Investigative travelogue: TravElection

One fine night around 3:00 am after my shift as a Bulletin Producer, I was half way through my third packet of Bensons when my phone rang. I would’ve ignored it had it not been the ‘Bittery Sweet Symphony’ ring tone.

That was the sound of my EP calling.

That sixty second conversation decided how I will spend the coming sixty days of my life.  I found out that :

– I was to co-produce and direct 26 episodes

– of an investigative travelogue

– to be shot in 12 different cities

– about the state’s electioneering, candidate activities and public sentiment

-to be broadcast in about two months before the elections

What fun! This is why I love my job.

The show was called TravElection (not a very original title eh…). We went on air in January 2008 covering 37 districts, 10 cities across four provinces. In less than three weeks.

Post Election excerpt:

In the 1990s, and more recently, the Pakistan Peoples Party and the Pakistan Muslim League-N were rivals, and there is little love between the two camps. The leaders of the parties, Ms. Bhutto and Mr. Sharif, were in exile for nearly a decade until recently, and both tried to run their parties from abroad.

Although the resounding victory of the two parties was broadly welcomed, even deliriously so in some places, there were memories of the failings of the civilian governments in the 1990s. Many Pakistanis agree that neither the government of Ms. Bhutto nor that of Mr. Sharif distinguished itself. Both were riddled with corruption.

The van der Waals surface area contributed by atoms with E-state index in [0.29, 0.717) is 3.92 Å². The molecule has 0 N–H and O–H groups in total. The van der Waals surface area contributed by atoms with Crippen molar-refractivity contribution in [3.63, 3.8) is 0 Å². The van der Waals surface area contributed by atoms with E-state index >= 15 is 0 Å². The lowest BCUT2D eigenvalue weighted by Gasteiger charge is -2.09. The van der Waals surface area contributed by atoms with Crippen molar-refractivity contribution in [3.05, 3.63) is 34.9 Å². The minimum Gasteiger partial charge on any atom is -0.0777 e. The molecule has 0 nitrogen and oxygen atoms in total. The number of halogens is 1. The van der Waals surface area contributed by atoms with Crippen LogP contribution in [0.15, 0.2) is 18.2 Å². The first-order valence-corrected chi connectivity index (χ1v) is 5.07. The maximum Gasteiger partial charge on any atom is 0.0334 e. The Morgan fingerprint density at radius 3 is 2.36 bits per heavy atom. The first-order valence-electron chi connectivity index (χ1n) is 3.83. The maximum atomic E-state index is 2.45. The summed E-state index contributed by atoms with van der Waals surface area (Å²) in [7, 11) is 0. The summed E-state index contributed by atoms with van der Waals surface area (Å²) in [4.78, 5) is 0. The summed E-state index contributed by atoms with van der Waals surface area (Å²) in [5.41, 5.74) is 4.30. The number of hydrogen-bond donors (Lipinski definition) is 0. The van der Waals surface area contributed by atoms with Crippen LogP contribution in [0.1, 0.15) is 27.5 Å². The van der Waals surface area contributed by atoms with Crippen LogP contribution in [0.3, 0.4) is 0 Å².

Mr. Zardari, a controversial man known in Pakistan for being accused of corruption, has never held elective office. He faces rumblings and distrust in his party, and it was not clear how well negotiations between Mr. Zardari and Mr. Sharif, which are expected to begin in the coming days, would proceed.

The talks are likely to be protracted, with each side laying down conditions that would be hard for the other to fulfill.

Mr. Sharif, who was ousted as prime minister in 1999 in a coup by Mr. Musharraf, framed his campaign on a distinct anti-Musharraf platform, a tactic that appears to have worked well and that brought his party an unexpectedly strong windfall.

Mr. Zardari sounded a more accommodating tone about Mr. Musharraf.

Analysts said it was possible that Mr. Zardari would even seek to form a coalition with Mr. Musharraf’s party and leave Mr. Sharif’s party outside the government.

Mr. Sharif has been reported to agree to the Peoples Party assuming the post of prime minister in exchange for three things: impeachment proceedings against Mr. Musharraf, the reinstatement of the dismissed chief justice of the Supreme Court and other judges, and the appointment of a leading lawyer, Aitzaz Ahsan, as prime minister.

Mr. Ahsan, the leader of the anti-Musharraf lawyers’ movement and president of the Supreme Court Bar Association, is a member of the Peoples Party.

Although the election was considered fairly orderly, an Interior Ministry spokesman, Brig. Javed Iqbal Cheema, said Tuesday that 18 people had been killed and 150 wounded in connection with the voting.


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